Demi Vollering eases to AJ Bell Women’s Tour victory as Elisa Balsamo wins final stage

Demi Vollering eases to AJ Bell Women’s Tour victory as Elisa Balsamo wins final stage - PA

Demi Vollering eases to AJ Bell Women’s Tour victory as Elisa Balsamo wins final stage – PA

Demi Vollering completed a comfortable overall victory at the AJ Bell Women’s Tour on Saturday, finishing safely in the bunch on the sixth and final stage of the race into Felixstowe.

Vollering, who began the day with a commanding 1min 9sec lead over Juliette Labous (DSM) thanks to her dominant win in Wednesday’s time trial, was well shepherded by her SDWorx team-mates, who kept her safe on the winding Suffolk lanes and worked with the sprinters’ squads to hold the day’s five-woman break in check.

She ended the day 1-02 ahead of Labous and 1-05 ahead of Clara Copponi (FDJ-Nouvelle Aquitaine Futuroscope). Alice Barnes (Canyon SRAM) was the top British finisher in seventh place overall at 1-41. Elisa Balsamo, the newly-crowned world champion, took her first victory wearing the rainbow stripes in Felix­stowe, surging clear in the final metres to win from Lorena Wiebes (DSM) and Chloe Hosking (Trek-Segafredo).

Meanwhile, Chris Froome has pulled out of next weekend’s National Road Championships, saying he has not had enough time to work on his time-trial position ahead of the test in Lincoln. The 36-year-old, who ended a decade at Team Ineos to move to Israel Start-Up Nation this season, has had a tough year results-wise as he continues to work his way back to full fitness following a near-fatal accident in 2019. But he ruled out retirement, saying he was looking forward to next season already.

“I did enter the national time-trial champs a few weeks ago because I was feeling good, but I’ve since spent so much time on the road at different races that I haven’t had the time to specifically train for time trials,” the four-time Tour de France champion told Cyclingnews at Saturday’s Tour of Lombardy, which was won by Tadej Pogacar (UAE Team Emirates).

“I was hoping to spend time on my new time-trial equipment: the new Factor Hanzo bike that has been released, but so far I’ve only been able to check that my time-trial position is right. It’s been a while since I raced in the UK and I’d love to go over there, but I don’t think I can do it just this time. Of course, if nationals are back in June in 2022, then I’d certainly hope to be there.”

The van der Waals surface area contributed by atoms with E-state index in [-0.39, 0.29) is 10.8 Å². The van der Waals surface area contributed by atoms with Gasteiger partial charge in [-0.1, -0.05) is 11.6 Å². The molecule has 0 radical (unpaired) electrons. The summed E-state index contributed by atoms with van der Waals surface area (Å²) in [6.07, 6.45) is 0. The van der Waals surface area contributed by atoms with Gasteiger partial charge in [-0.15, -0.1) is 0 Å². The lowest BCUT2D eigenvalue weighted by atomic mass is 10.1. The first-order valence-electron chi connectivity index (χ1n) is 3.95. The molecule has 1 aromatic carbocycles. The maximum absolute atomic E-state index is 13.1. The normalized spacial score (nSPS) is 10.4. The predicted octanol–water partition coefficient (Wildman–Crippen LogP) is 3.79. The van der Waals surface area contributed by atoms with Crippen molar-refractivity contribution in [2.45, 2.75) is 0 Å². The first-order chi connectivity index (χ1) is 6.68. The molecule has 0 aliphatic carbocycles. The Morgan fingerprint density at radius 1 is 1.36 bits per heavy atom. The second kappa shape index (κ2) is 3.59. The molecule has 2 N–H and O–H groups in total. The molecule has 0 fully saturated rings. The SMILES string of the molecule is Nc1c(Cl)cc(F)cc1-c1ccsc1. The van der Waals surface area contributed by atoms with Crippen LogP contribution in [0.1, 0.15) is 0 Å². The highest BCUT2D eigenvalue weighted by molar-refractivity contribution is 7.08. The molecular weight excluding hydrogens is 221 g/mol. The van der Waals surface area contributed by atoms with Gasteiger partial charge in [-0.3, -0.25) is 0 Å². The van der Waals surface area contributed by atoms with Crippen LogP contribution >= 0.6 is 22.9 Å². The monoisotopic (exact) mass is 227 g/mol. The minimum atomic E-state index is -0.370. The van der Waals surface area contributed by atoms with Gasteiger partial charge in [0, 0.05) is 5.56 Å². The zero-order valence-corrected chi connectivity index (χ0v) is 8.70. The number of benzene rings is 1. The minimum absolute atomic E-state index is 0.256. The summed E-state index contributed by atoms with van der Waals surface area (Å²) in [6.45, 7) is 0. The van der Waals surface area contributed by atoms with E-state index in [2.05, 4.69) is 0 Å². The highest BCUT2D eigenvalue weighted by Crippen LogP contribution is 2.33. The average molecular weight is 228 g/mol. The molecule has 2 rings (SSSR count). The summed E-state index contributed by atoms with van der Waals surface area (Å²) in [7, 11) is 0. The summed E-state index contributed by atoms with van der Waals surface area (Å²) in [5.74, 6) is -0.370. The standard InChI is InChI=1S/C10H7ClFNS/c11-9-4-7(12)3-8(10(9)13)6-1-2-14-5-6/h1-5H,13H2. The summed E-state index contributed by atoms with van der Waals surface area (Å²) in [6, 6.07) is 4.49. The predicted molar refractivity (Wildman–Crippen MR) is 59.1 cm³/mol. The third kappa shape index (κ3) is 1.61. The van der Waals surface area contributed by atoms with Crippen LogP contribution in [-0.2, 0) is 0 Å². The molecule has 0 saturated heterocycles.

Froome will end his season at the Coppa Agostoni on Monday.

Demi Vollering closes in on victory as Lorena Wiebes claims back-to-back stage wins

Friday, October 8, stage five – Colchester to Clacton, 95.4km

Dutch rider Demi Vollering will look to complete an emphatic victory at the AJ Bell Women’s Tour on Saturday although the SD Worx rider, who has led since the time trial on Wednesday, suffered a scare on Friday when British rider Hayley Simmonds went on an audacious solo attack on the roads of Essex.

Simmonds (CAMS–Basso Bikes), a time trial specialist, attacked after just seven kilometres, amassing a lead of four-and-a-half minutes with 50 kilometres remaining.

Given she had begun the day only 2:55 behind Vollering, the 33-year-old was the virtual leader at that point.

However, an acceleration from the peloton on the ŠKODA Queen of the Mountains climb at Manningtree saw her advantage reduced and Simmonds was eventually caught 15 kilometres from the finish in Clacton where Lorena Wiebes became only the second rider in Women’s Tour history to claim back-to-back stage victories with another fine sprint.

Vollering said she was never worried. “My team were totally in control today,” said the 24-year-old. “They went on the front and did a few turns and kept the speed a bit high and then brought back the break so that was good.”

Saturday’s final stage travels 155.3 kilometres through Suffolk from Haverhill to Felixstowe.

“Tomorrow we need to keep it together and make it a good race again,” Vollering said. “We don’t have a plan yet; we need to see first, look a bit better at the route and then we will see.”

Vollering retains a 1:09 lead over Juliette Labous (Team DSM) heading into the stage, while Clara Copponi (FDJ Nouvelle – Aquitaine) reduced her deficit to 1:16 after picking up bonus seconds in yesterday’s two Eisberg sprints. Joss Lowden (Drops-Le Col) is the best placed British rider in 7th spot at 1:47.

Mark Cavendish cheers on the peloton in Essex with Lorena Wiebes victorious

Thursday, October 7, stage four – Shoeburyness to Southend-on-Sea,117.8km

Stage four of the AJ Bell Women’s Tour ended, appropriately, in a bunch sprint, on a day when Mark Cavendish, arguably the greatest sprinter in cycling history, came out to cheer on the peloton.